“Thank you for the preserves,” she says to the wall, and it’s at that moment I realize she’s blind.
After dinner, we sit out on the front porch, saying very little until after dark. The cicadas are out this year, hissing in the distance, and I remember Molly and I collecting their husks in tin cans when we were small.
“You okay for money?” I ask her.
“I still get your father’s pension.”
“I guess that means he’s alive.”
“I suppose so.” She rocks back and forth on her slippers, the muscles moving in her spiderwebbed calves. “Why, you come here to give me some?”
“No,” I admit.
She laughs, and it makes her sound young. I get a flash of the woman she was before Molly disappeared, sitting at her sewing machine, taking up one of Molly’s hems or out another pair of my pants. She liked to sing while she sewed, loudly too, and right in front of the open window on the second floor. She didn’t give a care who might hear.
“I have a girlfriend now. Her name’s Janet.”
“Is that right?”
“She’s nice too, and pretty. A lover of dogs.”
“Well, next time you bring her along.”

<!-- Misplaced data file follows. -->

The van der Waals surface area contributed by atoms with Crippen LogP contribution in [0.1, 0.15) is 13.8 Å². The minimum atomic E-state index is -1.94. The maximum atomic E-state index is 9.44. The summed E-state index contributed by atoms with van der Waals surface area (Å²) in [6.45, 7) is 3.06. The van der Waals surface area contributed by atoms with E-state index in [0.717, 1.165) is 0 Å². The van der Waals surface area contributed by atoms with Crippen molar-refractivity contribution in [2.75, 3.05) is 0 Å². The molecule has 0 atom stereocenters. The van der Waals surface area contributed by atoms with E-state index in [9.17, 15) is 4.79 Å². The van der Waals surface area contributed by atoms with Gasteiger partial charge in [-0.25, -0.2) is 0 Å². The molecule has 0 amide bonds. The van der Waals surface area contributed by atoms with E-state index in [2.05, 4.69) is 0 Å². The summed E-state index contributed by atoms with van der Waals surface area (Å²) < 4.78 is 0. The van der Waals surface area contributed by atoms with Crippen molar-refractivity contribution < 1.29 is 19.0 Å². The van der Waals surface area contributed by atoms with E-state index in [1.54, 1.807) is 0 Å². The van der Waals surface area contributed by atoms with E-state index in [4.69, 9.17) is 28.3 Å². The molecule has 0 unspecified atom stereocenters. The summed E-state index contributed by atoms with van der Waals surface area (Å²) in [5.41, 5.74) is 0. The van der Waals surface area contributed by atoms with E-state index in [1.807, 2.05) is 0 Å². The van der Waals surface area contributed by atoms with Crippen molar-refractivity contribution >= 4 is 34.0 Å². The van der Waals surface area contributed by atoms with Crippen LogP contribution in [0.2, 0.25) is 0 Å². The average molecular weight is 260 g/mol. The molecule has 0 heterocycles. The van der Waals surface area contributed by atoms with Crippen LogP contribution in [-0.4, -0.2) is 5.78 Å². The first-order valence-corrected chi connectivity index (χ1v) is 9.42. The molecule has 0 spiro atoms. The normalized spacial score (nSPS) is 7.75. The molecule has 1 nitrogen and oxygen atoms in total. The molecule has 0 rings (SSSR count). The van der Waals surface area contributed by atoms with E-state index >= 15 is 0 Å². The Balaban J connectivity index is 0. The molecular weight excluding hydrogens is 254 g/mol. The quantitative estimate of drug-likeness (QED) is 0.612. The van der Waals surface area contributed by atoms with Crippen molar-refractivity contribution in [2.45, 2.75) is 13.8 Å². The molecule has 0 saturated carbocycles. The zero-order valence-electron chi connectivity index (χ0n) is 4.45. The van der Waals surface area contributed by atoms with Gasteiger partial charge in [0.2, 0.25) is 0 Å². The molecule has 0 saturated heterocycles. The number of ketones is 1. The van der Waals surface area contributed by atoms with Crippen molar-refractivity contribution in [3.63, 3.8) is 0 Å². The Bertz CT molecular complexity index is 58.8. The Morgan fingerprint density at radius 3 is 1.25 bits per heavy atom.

Next time, I think, and the words seem to bloom in my chest. “I would have today, but I just got out of the hospital, and she had somewhere to go. Florida.”
“Hospital? For what?”
“They had to remove something from my stomach.”
“Dorothy had kidney stones. She wanted them out, but the doctor told her she had to sit tight and wait for them to pass natural.”
“This was different. It was something that grew in me.”
She stops rocking. “You mean cancer?”
“No, Ma. It’s hard to explain.” I look out into the blue-gray night. Bats swoop overhead. The land is flat for miles. “The doctor says you could’ve had triplets.”
She cocks her head like a dog, listening to me in a way I don’t think she ever has. “But what?”
“The doctor says I could’ve had triplets, but what?”
“But sometimes there’s a dominant egg, and it kind of like, eats the other.”